Haynes auto plant tours to scare up donors for restoration

A 1916 Haynes automobile on display at the Central Texas Museum of Automotive History in Rosanky, Texas. Larry D. Moore image used with permission. This file is licensed under the Creative Commons Attribution-Share Alike 3.0 Unported license.

A 1916 Haynes automobile on display at the Central Texas Museum of Automotive History in Rosanky, Texas. Larry D. Moore image used with permission. This file is licensed under the Creative Commons Attribution-Share Alike 3.0 Unported license.

KOKOMO, Ind. (AP) – In 2001, Pat Shuck felt something strange inside the dilapidated, 100-year old factory building at 1124 S. Union St.—a passing breeze in a windless room.

At the same moment, a friend standing by Shuck felt his leg hit by an unseen force inside the darkness of the building that Elwood Haynes constructed around 100 years ago to assemble some of the first automobiles in the country.

Was it an apparition? A ghost? For Shuck, director of the Kokomo chapter of Indiana Ghost Trackers, the evidence pointed to some kind of spectral presence.

The experience was exhilarating enough to spark a decade-long fascination with the crumbling building. It also spawned a desire to see a piece of Kokomo’s automotive history renovated and restored.

“That night, I just fell in love with that building,” Shuck said. “If I had the money, I’d buy it right now and fix it up.”

With the help of the city, that’s just what he plans to do.

To start fundraising efforts to repair the old Haynes building, Indiana Ghost Trackers will host a midnight tour of the factory on June 1 and 2 for people curious about its historical and haunted past. For a $50 donation, anyone over the age of 18 can tour the building and possibly encounter the strange, unexplainable occurrences that Shuck said he experiences nearly every time he’s inside the building.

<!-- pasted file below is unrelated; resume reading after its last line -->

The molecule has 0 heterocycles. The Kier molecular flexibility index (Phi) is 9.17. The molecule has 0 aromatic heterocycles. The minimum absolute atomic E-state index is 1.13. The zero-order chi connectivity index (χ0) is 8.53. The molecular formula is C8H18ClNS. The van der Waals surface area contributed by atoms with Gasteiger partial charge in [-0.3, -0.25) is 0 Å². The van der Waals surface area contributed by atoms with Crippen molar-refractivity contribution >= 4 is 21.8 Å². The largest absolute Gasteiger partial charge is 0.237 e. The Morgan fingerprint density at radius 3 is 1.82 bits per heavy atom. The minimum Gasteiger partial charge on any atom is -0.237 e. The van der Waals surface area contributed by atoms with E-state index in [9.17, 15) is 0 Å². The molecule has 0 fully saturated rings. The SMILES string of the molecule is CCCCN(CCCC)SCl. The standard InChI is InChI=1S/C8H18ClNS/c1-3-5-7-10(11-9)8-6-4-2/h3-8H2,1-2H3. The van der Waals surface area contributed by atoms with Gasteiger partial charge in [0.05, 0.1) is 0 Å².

“It’s what we call an active location,” he said. “You’re almost guaranteed to see, smell or hear something.”

Other odd things Shuck and his tour groups have seen inside the factory: An eerie silhouette moving from window to window of a nonexistent man and voices calling your name when no one else is in the building.

Although people may experience strange things on the tour, Shuck said there’s nothing to be afraid of.

“It’s not a haunted house. People aren’t going to jump out and scare you,” he said. “It’s meant to teach you a little something about the history of the building, not scare you.”

The ultimate goal of the tour, however, is to begin raising funds to restore the historic factory, which Shuck said has rapidly fallen into disrepair over the last decade.

“This is one of the first buildings that made money for Kokomo. Now, it’s an absolute nightmare,” he said, noting that the roof leaks, mortar is crumbling and windows have fallen out. “If someone doesn’t do something quick, it’s going to get torn down soon.”

Shuck said the city is also looking into grants that could help fund restoration efforts. He said he’d like to see the building turned into an automotive history museum.

The tours will begin at 7:30 p.m. and may go until 7:30 a.m., Shuck said. Anyone who wants to attend should mail their name, address, phone number and email to 1124 S. Union St. with checks made out to Indiana Ghost Trackers Kokomo branch.

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Information from: Kokomo Tribune, http://www.ktonline.com

Copyright 2012 Associated Press. All rights reserved. This material may not be published, broadcast, rewritten, or redistributed.

AP-WF-05-21-12 1441GMT


ADDITIONAL IMAGE OF NOTE


A 1916 Haynes automobile on display at the Central Texas Museum of Automotive History in Rosanky, Texas. Larry D. Moore image used with permission. This file is licensed under the Creative Commons Attribution-Share Alike 3.0 Unported license.

A 1916 Haynes automobile on display at the Central Texas Museum of Automotive History in Rosanky, Texas. Larry D. Moore image used with permission. This file is licensed under the Creative Commons Attribution-Share Alike 3.0 Unported license.